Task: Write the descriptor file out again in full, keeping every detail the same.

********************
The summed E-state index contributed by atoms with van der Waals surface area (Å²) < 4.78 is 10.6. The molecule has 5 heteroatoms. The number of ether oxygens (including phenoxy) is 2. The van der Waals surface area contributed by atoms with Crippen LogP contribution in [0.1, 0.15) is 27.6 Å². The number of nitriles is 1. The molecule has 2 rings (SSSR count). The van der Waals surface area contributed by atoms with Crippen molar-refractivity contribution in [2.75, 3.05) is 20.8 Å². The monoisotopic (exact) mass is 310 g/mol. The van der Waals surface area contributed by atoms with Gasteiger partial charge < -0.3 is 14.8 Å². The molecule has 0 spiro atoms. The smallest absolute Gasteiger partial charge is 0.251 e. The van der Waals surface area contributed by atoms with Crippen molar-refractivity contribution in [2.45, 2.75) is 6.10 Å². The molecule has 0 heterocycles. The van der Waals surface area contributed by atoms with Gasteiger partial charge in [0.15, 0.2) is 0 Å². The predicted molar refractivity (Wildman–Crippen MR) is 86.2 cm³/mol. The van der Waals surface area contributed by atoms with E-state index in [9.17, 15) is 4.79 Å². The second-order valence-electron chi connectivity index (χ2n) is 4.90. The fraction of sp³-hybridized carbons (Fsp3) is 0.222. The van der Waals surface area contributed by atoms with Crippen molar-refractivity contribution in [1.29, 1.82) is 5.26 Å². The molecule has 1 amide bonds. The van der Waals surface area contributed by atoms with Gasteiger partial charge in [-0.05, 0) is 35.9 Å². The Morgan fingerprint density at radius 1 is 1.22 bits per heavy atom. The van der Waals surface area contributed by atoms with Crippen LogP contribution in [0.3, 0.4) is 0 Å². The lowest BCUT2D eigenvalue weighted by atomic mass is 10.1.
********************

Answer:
The summed E-state index contributed by atoms with van der Waals surface area (Å²) < 4.78 is 10.6. The molecule has 5 heteroatoms. The number of ether oxygens (including phenoxy) is 2. The van der Waals surface area contributed by atoms with Crippen LogP contribution in [0.1, 0.15) is 27.6 Å². The number of nitriles is 1. The molecule has 2 rings (SSSR count). The van der Waals surface area contributed by atoms with Crippen molar-refractivity contribution in [2.75, 3.05) is 20.8 Å². The monoisotopic (exact) mass is 310 g/mol. The van der Waals surface area contributed by atoms with Gasteiger partial charge < -0.3 is 14.8 Å². The molecule has 0 spiro atoms. The smallest absolute Gasteiger partial charge is 0.251 e. The van der Waals surface area contributed by atoms with Crippen molar-refractivity contribution in [2.45, 2.75) is 6.10 Å². The molecule has 0 heterocycles. The van der Waals surface area contributed by atoms with Gasteiger partial charge in [0.15, 0.2) is 0 Å². The predicted molar refractivity (Wildman–Crippen MR) is 86.2 cm³/mol. The van der Waals surface area contributed by atoms with E-state index in [9.17, 15) is 4.79 Å². The second-order valence-electron chi connectivity index (χ2n) is 4.90. The fraction of sp³-hybridized carbons (Fsp3) is 0.222. The van der Waals surface area contributed by atoms with Crippen molar-refractivity contribution in [1.29, 1.82) is 5.26 Å². The molecule has 1 amide bonds. The van der Waals surface area contributed by atoms with Gasteiger partial charge in [-0.05, 0) is 35.9 Å². The Morgan fingerprint density at radius 1 is 1.22 bits per heavy atom. The van der Waals surface area contributed by atoms with Crippen LogP contribution in [0.3, 0.4) is 0 Å². The lowest BCUT2D eigenvalue weighted by atomic mass is 10.1.